Crime and Religion: Tenth anniversary of attack on Oak Creek Gurdwara


By Prabhjot Singh | Opinion |

The Sikh Community of Wisconsin and worldwide will be remembering on August 5 not only those who laid down their lives in an armed attack on Oak Creek Gurdwara but also a rare act of valour and dedication to duty by Lieutenant Brian Murphy.

Lieutenant Brian Murphy who while rescuing the injured also prevented any further loss of human life was seriously injured in the fire by the attacker.

The attack that sent shock waves everywhere left six devout dead and three others injured.

Many believed it was an attack on religious freedom for all. Some others felt it had been a mistaken perception of taking Sikhs for Muslims.

According to the Sikh Coalition, there are more than half a million Sikhs in the United States. The Justice Department, which before the Oak Creek shooting, had been through the FBI, tracking crimes committed against Jews, Catholics, Protestants, Muslims, atheists, as well as those with “other religion” or “multiple religions,” but did not track crimes against Sikhs. Now the crimes against the Sikhs are tracked.

“Whatever be the reasons or provocations behind the Oak Creek assault on the Sikh sangat, the gallant role of Lieutenant Brian Murphy will always be remembered,” says Professor Inderjit Saluja, a NY-based writer, author and journalist.

The Sikh community felicitated Lieutenant Murphy besides thanking him and the police department profusely for minimising the loss of human life in the attack.

“We want to eulogise his role by instituting a medal in bravery for religious freedom,” adds Professor Saluja, holding that those who lost their lives in defending the honour of the gurdwara are “martyrs” of the community.

Members of the Sikh community, had as usual, gathered at their local gurdwara for regular Sunday services. As they got busy with their prayers and other activities, including preparation of “langar”, an intruder, who was later identified as a white supremacist, arrived and opened fire on unsuspecting worshippers, leaving Paramjit Kaur, Suveg Singh Khattra, Satwant Singh Kaleka, Prakash Singh, Ranjit Singh, and Sita Singh dead. Besides, three others were seriously injured.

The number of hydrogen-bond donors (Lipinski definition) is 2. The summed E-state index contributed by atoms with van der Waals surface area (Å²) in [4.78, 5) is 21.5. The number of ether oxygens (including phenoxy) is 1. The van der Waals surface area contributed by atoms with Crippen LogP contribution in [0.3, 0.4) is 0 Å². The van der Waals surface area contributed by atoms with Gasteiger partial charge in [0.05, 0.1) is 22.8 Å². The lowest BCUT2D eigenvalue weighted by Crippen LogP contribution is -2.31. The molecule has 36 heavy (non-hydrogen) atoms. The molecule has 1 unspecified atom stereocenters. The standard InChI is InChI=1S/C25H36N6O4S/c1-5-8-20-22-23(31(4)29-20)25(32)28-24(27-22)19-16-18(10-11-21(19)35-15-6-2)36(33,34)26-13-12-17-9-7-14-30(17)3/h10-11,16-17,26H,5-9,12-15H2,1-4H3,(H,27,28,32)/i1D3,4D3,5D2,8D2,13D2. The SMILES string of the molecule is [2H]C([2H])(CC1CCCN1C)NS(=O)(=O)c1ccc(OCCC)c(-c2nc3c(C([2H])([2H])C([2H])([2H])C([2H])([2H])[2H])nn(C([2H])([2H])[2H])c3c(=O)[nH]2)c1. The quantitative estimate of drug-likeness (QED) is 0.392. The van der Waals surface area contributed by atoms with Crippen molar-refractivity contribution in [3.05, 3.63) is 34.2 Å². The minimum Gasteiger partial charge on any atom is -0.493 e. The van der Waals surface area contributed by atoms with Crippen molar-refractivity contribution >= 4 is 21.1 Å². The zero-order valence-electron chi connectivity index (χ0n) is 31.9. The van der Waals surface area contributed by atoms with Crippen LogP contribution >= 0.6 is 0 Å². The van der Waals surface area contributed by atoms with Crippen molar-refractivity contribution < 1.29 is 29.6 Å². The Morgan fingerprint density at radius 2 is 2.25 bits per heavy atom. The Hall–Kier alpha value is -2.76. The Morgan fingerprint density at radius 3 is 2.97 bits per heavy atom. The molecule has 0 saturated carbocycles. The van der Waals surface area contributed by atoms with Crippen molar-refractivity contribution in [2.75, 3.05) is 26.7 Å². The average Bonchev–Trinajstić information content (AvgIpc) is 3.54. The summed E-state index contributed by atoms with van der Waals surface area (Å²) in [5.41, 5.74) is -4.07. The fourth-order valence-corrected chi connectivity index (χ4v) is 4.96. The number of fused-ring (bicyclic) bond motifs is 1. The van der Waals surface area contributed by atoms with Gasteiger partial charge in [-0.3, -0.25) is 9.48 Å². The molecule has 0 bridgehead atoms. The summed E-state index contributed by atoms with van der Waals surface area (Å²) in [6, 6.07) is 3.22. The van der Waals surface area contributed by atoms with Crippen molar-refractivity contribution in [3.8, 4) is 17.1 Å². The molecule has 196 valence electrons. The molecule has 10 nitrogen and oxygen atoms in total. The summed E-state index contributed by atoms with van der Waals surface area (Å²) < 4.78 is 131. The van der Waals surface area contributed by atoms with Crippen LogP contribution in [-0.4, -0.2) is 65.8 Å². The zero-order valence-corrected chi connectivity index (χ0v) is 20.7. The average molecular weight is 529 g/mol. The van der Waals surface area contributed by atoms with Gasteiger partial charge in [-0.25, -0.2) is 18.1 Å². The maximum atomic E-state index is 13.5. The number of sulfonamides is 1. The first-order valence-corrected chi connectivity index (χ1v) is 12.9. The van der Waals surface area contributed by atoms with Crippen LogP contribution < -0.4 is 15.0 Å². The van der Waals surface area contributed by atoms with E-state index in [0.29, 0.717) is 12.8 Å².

The worshippers felt terrorised as they ran for shelter. Lieutenant Brian Murphy, who was the first to respond to the distress call from the Gurdwara, tried to rescue the injured worshippers as the attacker continued to fire. Brian took a couple of shots on his body as the assailant got turned on him thus making other horror-stricken worshippers safe.

Brian Murphy succeeded in his act though he himself landed in hospital with grievous injuries.

The horror of the shooting not only shook Sikh communities around the globe but also other faith-based communities and advocacy organizations.

As August 5 marks the 10th anniversary of the Oak Creek tragedy, global Sikh communities and allies are getting together in remembering the victims. Since then a lot has happened. Though attacks on Sikhs, both as acts of terror and cases of mistaken identity, have been continuing unabated. Following a bipartisan resolution passed by the Senate, Sikh community, like all other faith communities, now enjoys full religious liberty, free from fear of violence and harm. The Department of Justice had since then started tracking crimes against Sikh community.

Prabhjot Singh is a veteran journalist with over three decades of experience covering a wide spectrum of subjects and stories. He has covered  Punjab and Sikh affairs for more than three decades besides covering seven Olympics and several major sporting events and hosting TV shows. For more in-depth analysis please visit  or follow him on


A decade after Wisconsin Sikh gurdwara shooting, more can be done to stop white supremacists (Asia Samachar, 25 July 2022)

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